SNP MSP for Na-h Eileanan an Iar Alasdair Allan said: “I welcome any engagement by the UK Government with the concerns of people in Scotland’s islands, but with the best will in the world, it is difficult to see what, if anything, the Scottish Secretary has offered the islands.

“The Scottish Government has of course recently published a detailed set of proposals including everything from 100% local devolution of The Crown Estate revenues, to the creation of an Islands Minister, Island representation on the European Committee of the Regions, and constitutional guarantees over the role of islands in an independent Scotland.”

The UK government’s framework addressed The Crown Estate with the point: ‘It is recognised that these measures alone do not meet the Islands Councils’ aspirations on devolution of The Crown Estate; however these steps are intended to represent progress towards greater transparency and accountability.”

Alistair Carmichael said: “I would say that from my point of view the door is very much still open to the case of reform.

“I think it is fair to recognise that The Crown Estate make the case that keeping a single seabed is, in their view, important strategically. I’m prepared to listen to them on that. I expect them to make the case as well.

“It’s also fair to recognise in recent years, in terms of community engagement, that they have made some significant improvements in the way that they interact with island communities, but I’m still expecting to see an awful lot more from them and I expect them to take the framework and the mechanisms that we have created and published here today and to work with them in good faith, to deliver further improvements for community engagement, because if not then they will be making the case for more radical reform for themselves.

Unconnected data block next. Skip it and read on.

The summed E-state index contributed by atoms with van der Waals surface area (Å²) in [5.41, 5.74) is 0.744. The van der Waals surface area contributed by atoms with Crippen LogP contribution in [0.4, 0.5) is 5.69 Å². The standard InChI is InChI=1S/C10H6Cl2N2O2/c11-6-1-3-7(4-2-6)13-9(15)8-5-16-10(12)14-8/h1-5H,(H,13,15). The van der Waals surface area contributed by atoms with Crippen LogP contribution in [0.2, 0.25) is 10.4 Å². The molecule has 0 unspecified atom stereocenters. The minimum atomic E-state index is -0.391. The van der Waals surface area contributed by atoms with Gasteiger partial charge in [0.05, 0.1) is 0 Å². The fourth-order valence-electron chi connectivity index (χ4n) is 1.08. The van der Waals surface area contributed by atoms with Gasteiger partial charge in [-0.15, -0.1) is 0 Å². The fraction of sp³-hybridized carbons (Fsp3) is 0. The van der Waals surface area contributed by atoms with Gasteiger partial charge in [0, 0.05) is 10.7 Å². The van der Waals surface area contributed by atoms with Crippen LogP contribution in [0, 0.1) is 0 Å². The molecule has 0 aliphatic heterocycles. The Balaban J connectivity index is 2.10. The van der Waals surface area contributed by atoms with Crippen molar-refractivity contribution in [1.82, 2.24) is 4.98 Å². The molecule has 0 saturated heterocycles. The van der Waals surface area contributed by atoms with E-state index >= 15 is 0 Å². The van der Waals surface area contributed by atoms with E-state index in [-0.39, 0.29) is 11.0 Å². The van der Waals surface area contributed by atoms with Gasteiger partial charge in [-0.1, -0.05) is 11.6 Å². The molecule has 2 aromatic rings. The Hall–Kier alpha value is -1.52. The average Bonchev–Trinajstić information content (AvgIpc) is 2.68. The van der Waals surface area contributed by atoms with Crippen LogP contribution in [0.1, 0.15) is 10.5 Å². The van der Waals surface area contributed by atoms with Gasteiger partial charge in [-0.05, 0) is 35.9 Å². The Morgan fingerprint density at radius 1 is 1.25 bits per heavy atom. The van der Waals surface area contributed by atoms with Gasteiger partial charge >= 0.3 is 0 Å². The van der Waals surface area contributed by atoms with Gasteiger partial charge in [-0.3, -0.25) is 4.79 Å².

“I think as was said by a previous Prime Minister in a different context, ‘they are drinking in last chance saloon.”

Angus Campbell said: “We want the benefits that come from The Crown Estate to be repatriated to the communities that live on these islands. I think what we’re finding dealing with two different parties is that there may be two different ways of delivering that.

“I firmly believe that within this document there is still an avenue for us to look at how we get that end goal achieved and I think it’s still very possible to get there, and that can be in different ways, but as long as we deliver the benefit to these islands then we’re getting to the same place.”

The Secretary of State for Scotland concluded: “Having offered this as a statement of intent there will be a political price to any government that tries to walk away from this. This is a statement in many cases of just basic common sense. There should be no reason why any government in the future of any political complexion should want not to work in this way.”